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SPORTS
February 13, 1986 | Daily News Wire Services
Indiana schoolboy Jeff George, following in the footsteps of Len Dawson, Bob Griese and a fistful of other quarterbacks who used Purdue University as a springboard to the pros, signed a national letter of intent yesterday to play football for the Boilermakers. Yesterday was the first day scholastic football players could put their name on a college's dotted line, under the national letter of intent program administered by the Collegiate Commissioners Association, an organization made up of representatives of major college conferences.
SPORTS
July 26, 2012 | By Rich Hofmann, Daily News Columnist
THE FIRST NFL quarterback to throw for 4,000 yards was San Diego's Dan Fouts. The year was 1979. Joe Namath had done it for the 1967 New York Jets in the AFL, but this was the first time after the two leagues merged. It was a round, magical, freakish number, but few saw it as the future. In the entire decade of the 1980s, 14 more quarterbacks threw for 4,000 yards. Then, people started to believe. Well, some people. Buddy Ryan was still referring to the wide-open "run-and-shoot" offense back then as the "chuck-and-duck.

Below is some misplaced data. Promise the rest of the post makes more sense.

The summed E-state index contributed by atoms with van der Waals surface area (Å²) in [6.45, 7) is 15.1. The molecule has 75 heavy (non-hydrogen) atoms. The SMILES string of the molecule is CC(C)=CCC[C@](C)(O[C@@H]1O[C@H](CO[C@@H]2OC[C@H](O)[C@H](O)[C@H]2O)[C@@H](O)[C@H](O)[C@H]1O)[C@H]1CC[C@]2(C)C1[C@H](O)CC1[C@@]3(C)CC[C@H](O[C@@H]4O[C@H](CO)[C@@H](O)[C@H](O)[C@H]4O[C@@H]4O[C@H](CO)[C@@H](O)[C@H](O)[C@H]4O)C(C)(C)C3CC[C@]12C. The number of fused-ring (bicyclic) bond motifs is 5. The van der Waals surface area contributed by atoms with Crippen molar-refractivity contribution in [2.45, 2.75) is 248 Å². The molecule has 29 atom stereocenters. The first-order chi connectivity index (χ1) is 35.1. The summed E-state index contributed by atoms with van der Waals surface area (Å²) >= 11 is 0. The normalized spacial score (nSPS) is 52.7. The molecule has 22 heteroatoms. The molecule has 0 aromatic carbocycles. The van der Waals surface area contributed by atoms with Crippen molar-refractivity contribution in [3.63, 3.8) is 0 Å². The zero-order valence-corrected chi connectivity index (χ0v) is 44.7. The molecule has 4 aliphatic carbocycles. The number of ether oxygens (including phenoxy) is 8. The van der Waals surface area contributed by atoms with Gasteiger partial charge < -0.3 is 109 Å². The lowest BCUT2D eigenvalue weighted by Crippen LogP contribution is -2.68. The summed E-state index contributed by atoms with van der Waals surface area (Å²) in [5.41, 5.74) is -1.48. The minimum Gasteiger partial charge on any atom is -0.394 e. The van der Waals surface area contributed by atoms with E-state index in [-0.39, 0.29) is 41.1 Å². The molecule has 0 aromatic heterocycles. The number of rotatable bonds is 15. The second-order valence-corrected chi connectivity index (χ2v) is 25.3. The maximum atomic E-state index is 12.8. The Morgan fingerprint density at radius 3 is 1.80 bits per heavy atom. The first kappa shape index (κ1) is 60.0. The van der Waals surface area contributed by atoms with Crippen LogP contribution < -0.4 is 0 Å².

SPORTS
November 19, 1998 | By Phil Sheridan, INQUIRER STAFF WRITER
When the Eagles meet the New York Giants on Sunday, the teams may be tempted to form a support group rather than play a football game. The parallels between them are too close and too plentiful to ignore. There are the quarterbacks. Bobby Hoying and Danny Kanell were taken a round apart in the 1996 draft. Both became starters last year. Kanell was benched yesterday in favor of journeyman Kent Graham. "I hate changing quarterbacks," Giants coach Jim Fassel said. "At this point in time, I need to make a change to get a spark going.
SPORTS
October 24, 1998 | By Marcia C. Smith, INQUIRER STAFF WRITER